A New Kind of Book Club

mountain-clouds-8-textWe recently had an idea that we would like to share with parents whose children (or grandchildren) are in special education. Have you ever considered starting a book club to read and discuss books on special education? We recently read about a parent group that was reading Pete and Pam Wright’s excellent book, From Emotions to Advocacy. That was our first book on special education and it really opened our eyes to the reality of special education and advocating for our child.

Instead of joining a book club to read the latest fiction, why not join with like-minded parents to read and discuss books on special education or any other books that would help you advocate for your child’s education? At the end of this article, we’ll suggest some of the most useful books we have come across.

How to Begin

Once you choose a book, your group can plan to read one chapter a week and discuss it at the next meeting. Books by Pete and Pamela Wright and also our book, have a lot of important information and ideas for parents, so it is important not to try to cover too much in one meeting. The weekly discussion could also include a brainstorming session about how you can use the information from that chapter to improve your child’s experience in special education.

Here’s an example: In Chapter 11 of Parents Have the Power to Make Special Education Work, we write about transition planning and graduation. This is a topic that even parents of middle schoolers need to start thinking about, since effective transition planning should begin in the IEP meeting preceding a student’s entering ninth grade.

In this chapter, we explain why planning ahead is important, and we discuss the details of transition planning and services. We also describe what we call “the graduation game,” which is how some school districts give inflated grades and overly optimistic progress reports to ensure that a student will graduate easily and on time. Many parents don’t understand that for schools, graduation ends their obligation to provide special education services, so there is a great incentive to graduate students, whether they are prepared for the next step in their lives or not. We end the chapter with eight points describing what parents can do to prepare for transition planning and graduation. This section can be a good starting point for a group discussion.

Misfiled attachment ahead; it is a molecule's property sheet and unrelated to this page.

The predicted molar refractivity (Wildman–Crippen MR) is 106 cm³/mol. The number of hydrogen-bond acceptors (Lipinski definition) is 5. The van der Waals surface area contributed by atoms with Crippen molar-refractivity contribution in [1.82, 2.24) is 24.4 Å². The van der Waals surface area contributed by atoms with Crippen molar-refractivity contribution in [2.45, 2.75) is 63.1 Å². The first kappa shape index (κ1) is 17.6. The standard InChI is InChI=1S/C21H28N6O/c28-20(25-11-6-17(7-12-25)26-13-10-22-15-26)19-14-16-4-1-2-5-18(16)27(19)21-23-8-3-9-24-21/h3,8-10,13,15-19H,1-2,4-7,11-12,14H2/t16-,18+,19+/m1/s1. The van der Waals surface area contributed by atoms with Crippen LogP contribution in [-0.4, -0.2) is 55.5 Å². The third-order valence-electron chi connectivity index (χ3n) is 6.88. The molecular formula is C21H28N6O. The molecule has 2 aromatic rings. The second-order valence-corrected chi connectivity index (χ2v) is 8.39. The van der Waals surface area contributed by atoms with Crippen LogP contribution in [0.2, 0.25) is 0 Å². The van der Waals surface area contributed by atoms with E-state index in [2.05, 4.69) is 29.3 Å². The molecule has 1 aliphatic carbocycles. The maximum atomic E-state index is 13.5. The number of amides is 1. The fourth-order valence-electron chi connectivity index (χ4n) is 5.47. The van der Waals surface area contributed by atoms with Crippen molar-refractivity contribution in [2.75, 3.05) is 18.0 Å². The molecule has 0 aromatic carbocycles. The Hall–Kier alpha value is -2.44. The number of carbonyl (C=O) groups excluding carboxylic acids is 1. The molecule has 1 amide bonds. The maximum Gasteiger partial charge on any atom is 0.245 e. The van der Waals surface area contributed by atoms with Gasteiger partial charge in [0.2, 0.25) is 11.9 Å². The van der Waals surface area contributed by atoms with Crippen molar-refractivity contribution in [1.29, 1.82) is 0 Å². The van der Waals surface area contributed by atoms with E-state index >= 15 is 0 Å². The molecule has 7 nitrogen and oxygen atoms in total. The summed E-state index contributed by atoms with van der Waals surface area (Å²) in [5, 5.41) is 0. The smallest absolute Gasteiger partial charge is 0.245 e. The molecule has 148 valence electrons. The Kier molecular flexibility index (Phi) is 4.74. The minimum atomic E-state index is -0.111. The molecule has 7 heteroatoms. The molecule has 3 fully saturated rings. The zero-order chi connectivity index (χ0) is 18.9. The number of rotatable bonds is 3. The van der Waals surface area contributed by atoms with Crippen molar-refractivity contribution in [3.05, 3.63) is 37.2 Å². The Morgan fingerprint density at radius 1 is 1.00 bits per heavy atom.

Some Book Suggestions

You may already be thinking of some books that you would like to read and discuss in your book club (Parents Have the Power to Make Special Education Work is a good place to start!), but in case you would like some suggestions, here are a few of our favorites, and why we like them (we’ve provided Amazon links to these books for your convenience only; we have no financial interest in selling them):

  • From Emotions to Advocacy by Pam Wright and Pete Wright. The Wrights are in the forefront of helping parents understand and deal effectively with special education. This is one of their best books for parents. The Wrightslaw web site is likewise one of the best Internet resources for parents.
  • Writing Measurable IEP Goals and Objectives by Barbara Bateman and Cynthia M. Herr. This is a clear and concise guide to one of the most important parts of the IEP. It contains useful examples that you can follow.
  • Straight Talk About Psychological Testing for Kids by Ellen Braaten and Gretchen Felopulos. This book provides clear explanations of how psychological testing works and how testing can identify specific learning disabilities. The authors go into the issues of interpreted scores, deciphering jargon-filled reports, and making sure that a report contains useful recommendations. There is also a discussion of how to choose the right professional to conduct tests.
  • How To Compromise With Your School District Without Compromising Your Child by Gary Mayerson. This is an engaging and candid text, written by a special education lawyer who is also the parent of a child with special needs. The book is full of first-hand accounts of dealing with school districts. Many of these accounts read like verbatim descriptions of encounters we have had with our school district, illustrating how the problems in special education are universal.

Coming Together to Increase Your Power

These are just a few examples of books that you may find helpful in increasing your understanding of special education and advocacy for your child. By reading and discussing such books with other parents, we think you will find that there really is strength in numbers and discover a great source of emotional support. We hope this idea will work for you!

Judith Canty Graves and Carson Graves

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